Schubert, Symphony No. 6 in C Major
By the time this symphony—the first of Schubert’s eight symphonies to be performed in public by a professional orchestra—was played on December 14, 1828, it was for his memorial. He had died, aged 31, in the previous month. He was caught between two “manias,” one which lionized Beethoven, who had died in Vienna the year before, and the other which was mad for Gioachino Rossini, whose Italian operas were creating a sensation in Vienna. The diminuitive and shy Schubert was known primarily as a composer of songs (Lieder) with piano accompaniment, mostly performed in bourgeois salons in evening musicales known as “Schubertiades.” Most of his symphonies were not published until the critical edition of his works in 1884-85.
The Sixth Symphony, sometimes known as the “Little C Major” to distinguish it from his final “Great C Major” symphony , was the best and last in a series of early works in the genre, and was written from October 1817 to February 1818. It is Íand while Italian ebullience pervades the piece, it is punctuated by the occasional pathos of Beethoven.
The opening Adagio already juxtaposes a grand gesture (Beethoven) with naive simplicity (Rossini), complemented by Schubert’s lifelong penchant of opposing major and minor versions of the same phrase. The following Allegretto opens with chortling winds alternating with the strings in short, repeated phrases. Schubert’s individuation of the woodwind tone colors emancipates them from their previous role to underscore the harmonies of the strings. The critics noticed. One wrote, “One might criticize the fact that the winds are all too richly provided for; by comparison the string instruments, in general, almost seem to play a subordinate role.” This “rich provision” of wind instruments, of course, is the one of the characteristics that Schubert knew had made Beethoven great.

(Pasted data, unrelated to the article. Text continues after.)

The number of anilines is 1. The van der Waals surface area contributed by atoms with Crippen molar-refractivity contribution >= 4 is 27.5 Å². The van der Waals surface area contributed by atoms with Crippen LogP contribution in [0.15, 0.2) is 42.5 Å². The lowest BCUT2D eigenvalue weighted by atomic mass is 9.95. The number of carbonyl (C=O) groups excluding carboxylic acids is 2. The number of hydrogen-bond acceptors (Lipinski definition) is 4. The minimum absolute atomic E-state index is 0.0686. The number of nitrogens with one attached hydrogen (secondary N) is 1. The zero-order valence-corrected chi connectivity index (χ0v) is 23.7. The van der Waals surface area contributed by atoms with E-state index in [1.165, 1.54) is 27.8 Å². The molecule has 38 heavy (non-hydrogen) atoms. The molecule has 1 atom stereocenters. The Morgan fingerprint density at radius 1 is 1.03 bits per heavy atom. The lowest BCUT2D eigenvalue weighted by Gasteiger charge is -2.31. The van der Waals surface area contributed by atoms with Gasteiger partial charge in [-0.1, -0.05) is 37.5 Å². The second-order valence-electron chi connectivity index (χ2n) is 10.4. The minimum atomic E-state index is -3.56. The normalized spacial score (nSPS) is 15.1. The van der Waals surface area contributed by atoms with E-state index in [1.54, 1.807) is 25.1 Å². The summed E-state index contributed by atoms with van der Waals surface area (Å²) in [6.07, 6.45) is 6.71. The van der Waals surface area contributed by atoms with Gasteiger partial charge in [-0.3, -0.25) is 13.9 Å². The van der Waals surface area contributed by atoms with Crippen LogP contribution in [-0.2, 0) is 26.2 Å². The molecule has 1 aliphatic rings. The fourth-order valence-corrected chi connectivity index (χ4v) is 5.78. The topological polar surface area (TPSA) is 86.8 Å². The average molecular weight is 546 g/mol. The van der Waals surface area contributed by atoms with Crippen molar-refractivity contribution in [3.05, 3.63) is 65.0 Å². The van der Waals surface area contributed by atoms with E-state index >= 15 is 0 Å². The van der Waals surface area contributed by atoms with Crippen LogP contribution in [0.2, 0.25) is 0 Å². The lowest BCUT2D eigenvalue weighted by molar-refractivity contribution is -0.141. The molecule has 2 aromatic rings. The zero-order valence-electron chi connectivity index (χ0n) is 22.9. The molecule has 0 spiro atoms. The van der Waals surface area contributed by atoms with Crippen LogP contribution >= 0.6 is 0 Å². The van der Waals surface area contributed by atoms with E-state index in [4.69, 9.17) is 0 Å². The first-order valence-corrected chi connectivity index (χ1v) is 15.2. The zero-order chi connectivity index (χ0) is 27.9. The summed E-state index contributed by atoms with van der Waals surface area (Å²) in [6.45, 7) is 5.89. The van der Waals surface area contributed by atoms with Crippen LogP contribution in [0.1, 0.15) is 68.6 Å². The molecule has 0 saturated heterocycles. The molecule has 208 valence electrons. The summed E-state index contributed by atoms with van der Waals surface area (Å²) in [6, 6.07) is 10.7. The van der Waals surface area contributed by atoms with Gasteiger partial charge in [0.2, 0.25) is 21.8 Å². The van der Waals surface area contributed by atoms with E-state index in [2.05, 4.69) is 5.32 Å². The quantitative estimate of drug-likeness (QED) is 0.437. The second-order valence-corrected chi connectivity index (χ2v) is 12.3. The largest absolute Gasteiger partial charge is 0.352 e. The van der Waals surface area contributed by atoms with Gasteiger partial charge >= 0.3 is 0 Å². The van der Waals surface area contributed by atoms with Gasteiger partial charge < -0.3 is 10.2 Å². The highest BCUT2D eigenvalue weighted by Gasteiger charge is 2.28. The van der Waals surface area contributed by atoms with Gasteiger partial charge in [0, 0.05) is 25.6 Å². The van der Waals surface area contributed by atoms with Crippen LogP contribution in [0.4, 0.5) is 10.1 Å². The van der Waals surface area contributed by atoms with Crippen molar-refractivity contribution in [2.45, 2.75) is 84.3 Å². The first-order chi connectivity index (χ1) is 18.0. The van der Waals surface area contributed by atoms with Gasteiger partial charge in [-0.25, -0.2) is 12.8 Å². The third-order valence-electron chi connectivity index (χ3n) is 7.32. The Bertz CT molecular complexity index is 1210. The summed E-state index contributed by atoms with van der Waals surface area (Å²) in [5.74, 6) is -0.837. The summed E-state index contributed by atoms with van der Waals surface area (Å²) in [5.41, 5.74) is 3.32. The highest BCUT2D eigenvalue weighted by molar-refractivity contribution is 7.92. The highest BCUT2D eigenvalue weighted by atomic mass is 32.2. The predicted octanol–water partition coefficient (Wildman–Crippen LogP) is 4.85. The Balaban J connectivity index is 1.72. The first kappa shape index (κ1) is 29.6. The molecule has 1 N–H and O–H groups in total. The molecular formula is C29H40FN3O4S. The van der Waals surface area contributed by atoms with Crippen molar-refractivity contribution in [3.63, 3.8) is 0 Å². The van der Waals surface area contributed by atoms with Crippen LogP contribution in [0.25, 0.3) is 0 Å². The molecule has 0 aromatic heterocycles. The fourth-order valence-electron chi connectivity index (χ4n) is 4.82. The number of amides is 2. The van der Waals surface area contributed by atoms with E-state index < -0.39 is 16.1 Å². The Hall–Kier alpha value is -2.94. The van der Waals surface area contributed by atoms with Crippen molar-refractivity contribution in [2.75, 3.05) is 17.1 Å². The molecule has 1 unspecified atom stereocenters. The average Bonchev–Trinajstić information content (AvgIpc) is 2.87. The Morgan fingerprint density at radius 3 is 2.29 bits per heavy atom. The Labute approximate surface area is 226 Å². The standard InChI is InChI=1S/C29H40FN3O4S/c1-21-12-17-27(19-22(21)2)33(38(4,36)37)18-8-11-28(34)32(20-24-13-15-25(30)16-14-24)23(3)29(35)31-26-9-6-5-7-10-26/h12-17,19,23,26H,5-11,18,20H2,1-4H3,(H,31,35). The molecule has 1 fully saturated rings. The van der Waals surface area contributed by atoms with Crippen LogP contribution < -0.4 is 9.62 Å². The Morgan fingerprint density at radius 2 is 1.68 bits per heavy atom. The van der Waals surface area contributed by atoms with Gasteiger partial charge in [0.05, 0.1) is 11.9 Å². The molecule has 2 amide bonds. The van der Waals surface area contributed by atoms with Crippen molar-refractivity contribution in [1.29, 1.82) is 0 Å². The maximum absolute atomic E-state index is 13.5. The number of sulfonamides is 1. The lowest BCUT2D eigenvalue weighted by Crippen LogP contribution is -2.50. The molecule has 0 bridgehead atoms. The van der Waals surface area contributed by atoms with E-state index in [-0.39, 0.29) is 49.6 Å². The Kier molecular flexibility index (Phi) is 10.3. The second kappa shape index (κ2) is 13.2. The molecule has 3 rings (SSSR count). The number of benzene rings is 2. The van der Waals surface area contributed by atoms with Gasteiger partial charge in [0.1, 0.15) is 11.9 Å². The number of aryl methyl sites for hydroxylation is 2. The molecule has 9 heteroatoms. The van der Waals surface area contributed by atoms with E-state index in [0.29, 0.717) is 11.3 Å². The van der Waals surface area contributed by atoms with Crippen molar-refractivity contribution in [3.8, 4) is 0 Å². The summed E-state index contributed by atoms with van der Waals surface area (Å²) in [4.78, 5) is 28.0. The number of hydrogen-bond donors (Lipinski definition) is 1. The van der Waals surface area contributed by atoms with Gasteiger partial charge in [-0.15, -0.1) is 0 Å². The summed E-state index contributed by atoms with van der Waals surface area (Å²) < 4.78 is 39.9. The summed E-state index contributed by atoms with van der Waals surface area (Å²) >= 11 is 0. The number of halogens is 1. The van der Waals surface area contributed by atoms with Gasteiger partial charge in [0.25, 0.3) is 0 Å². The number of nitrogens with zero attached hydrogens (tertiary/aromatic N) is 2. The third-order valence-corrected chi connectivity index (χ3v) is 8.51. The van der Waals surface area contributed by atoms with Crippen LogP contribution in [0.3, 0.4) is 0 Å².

The Andante is the most “Classical” of the movements, with a symmetrically phrased melody over a tik-tok accompaniment. However, the emphatic midsection disturbs the reverie like a Rossini thunderstorm, accumulating energy through a mounting crescendo. It is unsuccessful, however, in putting a martial uniform on the persistent tune.
The most “Beethovenian” movement by far is the Scherzo, the term itself adopted by Beethoven to replace Classical minuet, the courtly dance of the ancien régime. The breakneck repeated notes are punctuated by jagged accents where we least expect them, and, intended or not, there are also distinct echoes of the distinctive rhythm (. . . __) of Beethoven’s Fifth Symphony, composed ten years earlier. The middle section (still called Trio, a leftover from the minuet) starts with a rustic melody played over the grinding drone of a hurdy-gurdy. It gently morphs, however, into that latest of dance crazes that kept the Congress of Vienna partying until dawn: the waltz.
The final movement once again begins with cheerful Classic propriety: clearly delineated phrases decorated with ornamental turns are tossed between the winds and violins, ultimately becoming a melodic component in themselves. The startling entry of trumpets and timpani in martial fanfares set off a speedy galop and skittering of strings. The rest is as mock-serious as the finale of a Rossini comic opera (opera buffa), including the brief interlude of cuckoos introducingÍ the recapitulation. Is it going too far to suggest that Schubert was using this parade of toy soldiers to mock the Napoleonic threat now put to rest once and for all?